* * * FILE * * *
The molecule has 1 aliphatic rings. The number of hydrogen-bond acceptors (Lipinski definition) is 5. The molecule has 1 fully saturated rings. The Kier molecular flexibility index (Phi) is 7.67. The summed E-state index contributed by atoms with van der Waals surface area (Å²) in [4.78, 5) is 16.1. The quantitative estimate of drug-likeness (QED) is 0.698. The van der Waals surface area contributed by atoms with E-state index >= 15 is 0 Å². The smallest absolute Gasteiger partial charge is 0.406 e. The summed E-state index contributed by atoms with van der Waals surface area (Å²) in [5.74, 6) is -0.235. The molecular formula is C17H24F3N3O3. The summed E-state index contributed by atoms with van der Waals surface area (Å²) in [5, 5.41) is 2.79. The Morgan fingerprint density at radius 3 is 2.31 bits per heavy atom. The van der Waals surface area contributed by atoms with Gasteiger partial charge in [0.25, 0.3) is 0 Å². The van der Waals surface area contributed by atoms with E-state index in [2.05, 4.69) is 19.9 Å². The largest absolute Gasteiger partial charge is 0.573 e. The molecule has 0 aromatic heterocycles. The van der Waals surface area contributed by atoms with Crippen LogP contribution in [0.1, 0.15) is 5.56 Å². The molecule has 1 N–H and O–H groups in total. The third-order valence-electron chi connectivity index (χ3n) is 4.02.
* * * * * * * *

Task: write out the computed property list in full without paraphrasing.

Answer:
The molecule has 1 aliphatic rings. The number of hydrogen-bond acceptors (Lipinski definition) is 5. The molecule has 1 fully saturated rings. The Kier molecular flexibility index (Phi) is 7.67. The summed E-state index contributed by atoms with van der Waals surface area (Å²) in [4.78, 5) is 16.1. The quantitative estimate of drug-likeness (QED) is 0.698. The van der Waals surface area contributed by atoms with E-state index >= 15 is 0 Å². The smallest absolute Gasteiger partial charge is 0.406 e. The summed E-state index contributed by atoms with van der Waals surface area (Å²) in [5.74, 6) is -0.235. The molecular formula is C17H24F3N3O3. The summed E-state index contributed by atoms with van der Waals surface area (Å²) in [5, 5.41) is 2.79. The Morgan fingerprint density at radius 3 is 2.31 bits per heavy atom. The van der Waals surface area contributed by atoms with Gasteiger partial charge in [0.25, 0.3) is 0 Å². The van der Waals surface area contributed by atoms with E-state index in [2.05, 4.69) is 19.9 Å². The largest absolute Gasteiger partial charge is 0.573 e. The molecule has 0 aromatic heterocycles. The van der Waals surface area contributed by atoms with Crippen LogP contribution in [0.1, 0.15) is 5.56 Å². The molecule has 1 N–H and O–H groups in total. The third-order valence-electron chi connectivity index (χ3n) is 4.02.